Did you know that we have authored a series of articles to get you on the right path to learning how to install your own dashcam? This is the first of three articles in this "How-To Identify" Series. You can use the links below to continue to the other articles.
Part 2: How To Identify Constant and Switched Fuses, click here.
Part 3: How To Identify a Proper Ground Point, click here.
You’ve already found the best dash cam brand and model for your driving needs and you’ve decided that you want to install your dash cam into your car. Whether your goal is to tuck your dash cam’s power cable neatly into your car’s headliner for aesthetic reasons, you want to improve your windshield visibility by hiding distracting wires, or you simply want to free up your 12v outlet, using an installation kit will make the job of hardwiring your dash cam into your car quick and easy.
If you’ve been browsing our website for dash cam installation kits, you may have noticed that we offer several install kits that vary based on the most common fuse types found in vehicles today.
But how do you know what fuse type your car uses?
Our how-to video and these instructions will teach you step-by-step how to identify your vehicle’s fuse type and explain why it is important to do so.
To start, we want to explain why it’s so important for you to take a look in your fuse box in the first place.
What is a fuse type, and why do I need to know which one I have?
Just like in your home, your fuse box controls the electrical flow, or power, throughout your car. Every car uses fuses to protect the vehicle’s wiring and electrical system components.
There are four main fuse types found in vehicles today: Low-profile Mini, Mini, Micro2, and ATO. The Mini is the most common fuse type, based on our observations.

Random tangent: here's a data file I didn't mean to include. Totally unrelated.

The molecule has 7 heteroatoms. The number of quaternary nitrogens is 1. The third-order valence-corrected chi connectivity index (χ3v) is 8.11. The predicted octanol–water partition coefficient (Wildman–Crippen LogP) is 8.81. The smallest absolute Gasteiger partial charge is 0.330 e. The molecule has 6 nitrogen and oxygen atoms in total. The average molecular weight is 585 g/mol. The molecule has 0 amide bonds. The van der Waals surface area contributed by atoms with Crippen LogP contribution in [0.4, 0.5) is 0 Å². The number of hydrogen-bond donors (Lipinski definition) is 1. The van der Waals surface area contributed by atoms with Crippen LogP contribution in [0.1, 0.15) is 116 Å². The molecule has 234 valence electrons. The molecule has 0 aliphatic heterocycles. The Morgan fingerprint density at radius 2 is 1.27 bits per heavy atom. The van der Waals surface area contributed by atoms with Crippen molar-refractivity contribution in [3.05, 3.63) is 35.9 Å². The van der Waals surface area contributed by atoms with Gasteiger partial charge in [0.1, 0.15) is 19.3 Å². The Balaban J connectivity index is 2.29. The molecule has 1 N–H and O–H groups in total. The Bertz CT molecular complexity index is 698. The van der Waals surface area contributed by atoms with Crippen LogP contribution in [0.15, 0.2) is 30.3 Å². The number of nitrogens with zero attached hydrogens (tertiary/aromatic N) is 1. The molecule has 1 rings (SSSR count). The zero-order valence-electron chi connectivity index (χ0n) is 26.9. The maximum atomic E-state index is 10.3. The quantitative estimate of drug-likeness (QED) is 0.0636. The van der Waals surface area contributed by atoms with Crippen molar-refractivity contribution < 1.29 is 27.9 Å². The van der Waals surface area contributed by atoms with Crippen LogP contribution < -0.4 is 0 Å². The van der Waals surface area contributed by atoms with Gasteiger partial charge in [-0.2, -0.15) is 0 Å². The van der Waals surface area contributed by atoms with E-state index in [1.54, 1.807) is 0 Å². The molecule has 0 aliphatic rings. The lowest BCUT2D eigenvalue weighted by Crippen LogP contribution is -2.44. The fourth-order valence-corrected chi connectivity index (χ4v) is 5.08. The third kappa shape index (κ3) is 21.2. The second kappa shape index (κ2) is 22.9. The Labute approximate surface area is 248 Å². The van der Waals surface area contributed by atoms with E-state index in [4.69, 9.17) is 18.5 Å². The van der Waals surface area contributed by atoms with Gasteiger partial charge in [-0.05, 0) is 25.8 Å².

To use a dash cam installation kit, you will need to remove one of the fuses from the fuse box and replace it with the fuse tap included in the installation kit. This will link your dash cam to your fuse box and will ensure that your dash cam powers on when your car turns on and powers off when your car powers off. Fuse boxes and fuse types vary not only from car to car, but also from year and model. Therefore, it’s important to know which fuse type your car uses to ensure that your dash cam installation kit can plug in to your fuse box.
If you want to save yourself some time and money and ensure that you are purchasing the right installation kit for your needs, the best way to know the exact fuse type that you need is to open your fuse box and take a look.
Ready to find your fuse box and discover which fuse type your car has? Let’s get started!
Before we pull any fuses, it’s important to remember that this type of work should only be performed by a qualified individual or qualified business. Working with your vehicle’s electrical system can be dangerous both to you and your vehicle. If all of this is new to you and you don’t feel confident working with your vehicle’s fuse box, we recommend that you consult a professional!
If you’re in Central Texas, we’d be happy to install your dash cam for you here at The Dashcam Store. Here’s a link to our install photo gallery to see what the finished product will look like and here's a link to schedule a dash cam installation at our location in Austin, Texas.
If you’re outside of the Austin area, here is a list of our recommended dash cam installers in other parts of the U.S.
Step 1: Turn Your Car Off
Before doing any electrical work, ensure that your vehicle’s engine is turned off and the key is completely removed from the ignition. You don’t want to be a victim of a preventable accident.
Step 2: Find Your Owner’s Manual